Jewish Republicans blast anti-Semitic attacks on reporters

Coalition condemns ‘troubling increase’ of anti-Jewish invective directed toward journalists covering both parties

Rebecca Shimoni Stoil is the Times of Israel's Washington correspondent.

Julia Ioffe gives an interview to CNN in September 2013 (YouTube screenshot)
Julia Ioffe gives an interview to CNN in September 2013 (YouTube screenshot)

WASHINGTON — Following a series of incidents in which supporters of presumptive Republican candidate Donald Trump assailed Jewish journalists with anti-Semitic messages, the Republican Jewish Coalition issued a condemnation Tuesday of what it described as “the troubling increase of anti-Semitic invective directed toward journalists covering both the Democratic and Republican candidates for president.”

“We abhor any abuse of journalists, commentators and writers whether it be from Sanders, Clinton or Trump supporters,” the organization wrote in its statement. “There is no room for any of this in any campaign. Journalists, regardless of their race, religion or ethnicity should be free to do their jobs without suffering abuses, anti-Semitic or otherwise.”

Last week, New York Times deputy Washington editor Jonathan Weisman ended up in an unanticipated spotlight when he tweeted out a Washington Post opinion piece “This is how fascism comes to America.” The article was highly critical of Trump, and Weisman soon found himself facing a deluge of anti-Semitic rejoinders on Twitter.

He was mocked for his “vaunted Ashkenazi intelligence” by Twitter user CyberTrump, who said that he was “belling the cat for my fellow goyim.”

Weisman was told that he “should apologize for his anti-Gentile hate speech” and was sent anti-Semitic caricatures similar to those that appeared in Nazi-era publications, complete with hooked nose, beard and yarmulke.

At the time, Weisman tweeted that he was “Flabbergasted that antisemitism in the Trump voter ranks isn’t getting more attention, at least from the RJC.”

In response, “HandsomeGoy4Trump” accused Weisman of getting riled up over nothing. “Jews I know laugh this stuff off, not serious. They have rejected the victim mentality, it’s for the birds and NYT editors.” A second Twitter user was less magnanimous, telling Weisman to “get used to it you fucking kike. You people will be made to pay for the violence and fraud you’ve committed against us.”

While the RJC’s statement referenced anti-Semitic comments by supporters of all three remaining candidates, Trump supporters have faced the sharpest criticism for such attacks. A number of conservative commenters, including Ben Shapiro, John Podhoretz and Bethany Mandel, have been subject to anti-Semitic backlash from Trump supporters.

“I’ve experienced more pure, unadulterated anti-Semitism since coming out against Trump’s candidacy than at any other time in my political career. Trump supporters have threatened me and other Jews who hold my viewpoint,” Shapiro wrote in an article in the right-wing National Review. “They’ve blown up my e-mail inbox with anti-Semitic conspiracy theories. They greeted the birth of my second child by calling for me, my wife, and two children to be thrown into a gas chamber.”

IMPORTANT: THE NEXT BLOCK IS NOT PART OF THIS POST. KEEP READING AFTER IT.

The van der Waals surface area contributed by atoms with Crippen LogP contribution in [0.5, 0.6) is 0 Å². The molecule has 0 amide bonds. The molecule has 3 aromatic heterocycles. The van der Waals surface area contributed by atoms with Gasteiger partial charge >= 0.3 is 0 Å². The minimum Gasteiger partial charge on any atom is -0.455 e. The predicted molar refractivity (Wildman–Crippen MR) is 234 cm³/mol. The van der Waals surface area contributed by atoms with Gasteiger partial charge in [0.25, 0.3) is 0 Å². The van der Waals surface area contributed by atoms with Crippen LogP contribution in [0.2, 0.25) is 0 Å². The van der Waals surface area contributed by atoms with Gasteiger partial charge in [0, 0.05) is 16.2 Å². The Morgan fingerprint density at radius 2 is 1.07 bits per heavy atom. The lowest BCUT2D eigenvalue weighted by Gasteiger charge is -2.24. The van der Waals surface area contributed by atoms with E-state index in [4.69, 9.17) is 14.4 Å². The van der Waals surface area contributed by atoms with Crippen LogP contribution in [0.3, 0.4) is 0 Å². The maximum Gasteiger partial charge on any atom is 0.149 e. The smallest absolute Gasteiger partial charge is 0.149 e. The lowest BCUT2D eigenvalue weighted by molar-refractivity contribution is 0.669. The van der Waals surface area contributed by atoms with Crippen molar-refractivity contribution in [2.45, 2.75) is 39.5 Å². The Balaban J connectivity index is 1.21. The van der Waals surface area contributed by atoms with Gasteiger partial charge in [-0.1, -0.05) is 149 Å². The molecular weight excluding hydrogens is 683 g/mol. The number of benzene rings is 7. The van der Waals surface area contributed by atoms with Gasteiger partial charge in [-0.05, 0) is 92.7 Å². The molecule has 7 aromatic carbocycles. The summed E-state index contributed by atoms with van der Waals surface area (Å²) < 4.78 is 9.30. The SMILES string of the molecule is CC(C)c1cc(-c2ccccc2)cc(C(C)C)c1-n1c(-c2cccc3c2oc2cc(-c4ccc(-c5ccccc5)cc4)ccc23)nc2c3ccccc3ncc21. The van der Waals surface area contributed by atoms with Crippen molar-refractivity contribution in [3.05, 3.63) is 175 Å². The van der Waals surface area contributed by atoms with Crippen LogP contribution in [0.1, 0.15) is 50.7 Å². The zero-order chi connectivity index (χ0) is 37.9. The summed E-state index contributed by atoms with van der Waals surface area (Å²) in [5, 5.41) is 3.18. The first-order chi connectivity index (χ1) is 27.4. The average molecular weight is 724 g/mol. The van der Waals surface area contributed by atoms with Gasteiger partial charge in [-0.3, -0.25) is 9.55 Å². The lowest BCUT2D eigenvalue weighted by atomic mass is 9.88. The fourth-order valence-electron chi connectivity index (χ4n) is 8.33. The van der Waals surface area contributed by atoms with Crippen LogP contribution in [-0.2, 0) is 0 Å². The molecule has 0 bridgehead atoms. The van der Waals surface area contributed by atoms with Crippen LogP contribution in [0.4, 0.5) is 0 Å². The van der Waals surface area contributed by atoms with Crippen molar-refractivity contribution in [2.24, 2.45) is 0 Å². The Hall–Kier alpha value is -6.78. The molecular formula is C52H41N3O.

Jewish journalist Julia Ioffe filed a police report when a profile of Melania Trump led to threatening calls to her home telephone. When asked about the response, which included recordings of Hitler’s speeches and calls from crime scene cleanup companies asking when to schedule appointments, Melania Trump said that Ioffe’s critical profile had “provoked” the threats.

Trump himself was asked in an interview about anti-Semitism threats against Ioffe and said that “I don’t know anything about that.” During the same interview, he rejected an opportunity to call for an end to the anti-Semitic harassment, responding that “I don’t have a message to the fans.”

Trump supporters were not entirely alone, however. In January, a Sanders backer complained that Clinton supporters had circulated an image that displayed Sanders with a Star of David displayed alongside a halo atop the Vermont senator’s head.

Sanders supporters, in turn, have been accused of voicing anti-Semitic stereotypes and conspiracy theories. During a rally in New York, audience member John Prince told the candidate: “You went to Israel for a year. As you know, Zionist Jews—I don’t mean to offend anybody—they running the Federal Reserve, they running Wall Street, they’re running everything.”

While Sanders responded that he was proud of his Judaism, he was criticized for not going further in disavowing the anti-Semitic conspiracy theories voiced by Prince.

The RJC – which Weisman cited for its silence on the issue – declared Tuesday that enough was enough.

“At the RJC, we will be making the case that Jewish values are American values and American values are the Republican values of free markets, peace through strength and unwavering support of Israel,” the statement asserted. “Now more than ever our political process should be geared toward a civil discourse focused on solving our most vexing and intractable problems as a country.”

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